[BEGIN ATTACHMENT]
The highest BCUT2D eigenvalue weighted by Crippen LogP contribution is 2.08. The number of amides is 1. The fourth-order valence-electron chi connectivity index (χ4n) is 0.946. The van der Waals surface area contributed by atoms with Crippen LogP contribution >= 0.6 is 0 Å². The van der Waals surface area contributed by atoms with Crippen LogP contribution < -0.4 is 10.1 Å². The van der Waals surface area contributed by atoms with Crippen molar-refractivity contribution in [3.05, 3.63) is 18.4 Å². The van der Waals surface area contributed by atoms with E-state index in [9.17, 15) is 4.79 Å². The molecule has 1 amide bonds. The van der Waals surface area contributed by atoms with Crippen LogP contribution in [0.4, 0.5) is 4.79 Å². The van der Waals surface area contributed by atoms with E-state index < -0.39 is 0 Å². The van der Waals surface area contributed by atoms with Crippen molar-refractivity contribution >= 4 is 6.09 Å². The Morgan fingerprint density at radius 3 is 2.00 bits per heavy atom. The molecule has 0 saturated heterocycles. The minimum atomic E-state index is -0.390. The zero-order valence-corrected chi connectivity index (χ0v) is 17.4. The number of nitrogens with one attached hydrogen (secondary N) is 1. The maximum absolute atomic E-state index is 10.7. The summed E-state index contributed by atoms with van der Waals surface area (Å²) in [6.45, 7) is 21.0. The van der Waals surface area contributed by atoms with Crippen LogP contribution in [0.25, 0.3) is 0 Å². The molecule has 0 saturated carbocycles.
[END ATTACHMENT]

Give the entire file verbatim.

The highest BCUT2D eigenvalue weighted by Crippen LogP contribution is 2.08. The number of amides is 1. The fourth-order valence-electron chi connectivity index (χ4n) is 0.946. The van der Waals surface area contributed by atoms with Crippen LogP contribution >= 0.6 is 0 Å². The van der Waals surface area contributed by atoms with Crippen LogP contribution < -0.4 is 10.1 Å². The van der Waals surface area contributed by atoms with Crippen molar-refractivity contribution in [3.05, 3.63) is 18.4 Å². The van der Waals surface area contributed by atoms with E-state index in [9.17, 15) is 4.79 Å². The molecule has 1 amide bonds. The van der Waals surface area contributed by atoms with Crippen LogP contribution in [0.4, 0.5) is 4.79 Å². The van der Waals surface area contributed by atoms with E-state index < -0.39 is 0 Å². The van der Waals surface area contributed by atoms with Crippen molar-refractivity contribution >= 4 is 6.09 Å². The Morgan fingerprint density at radius 3 is 2.00 bits per heavy atom. The molecule has 0 saturated heterocycles. The minimum atomic E-state index is -0.390. The zero-order valence-corrected chi connectivity index (χ0v) is 17.4. The number of nitrogens with one attached hydrogen (secondary N) is 1. The maximum absolute atomic E-state index is 10.7. The summed E-state index contributed by atoms with van der Waals surface area (Å²) in [6.45, 7) is 21.0. The van der Waals surface area contributed by atoms with Crippen LogP contribution in [0.25, 0.3) is 0 Å². The molecule has 0 saturated carbocycles.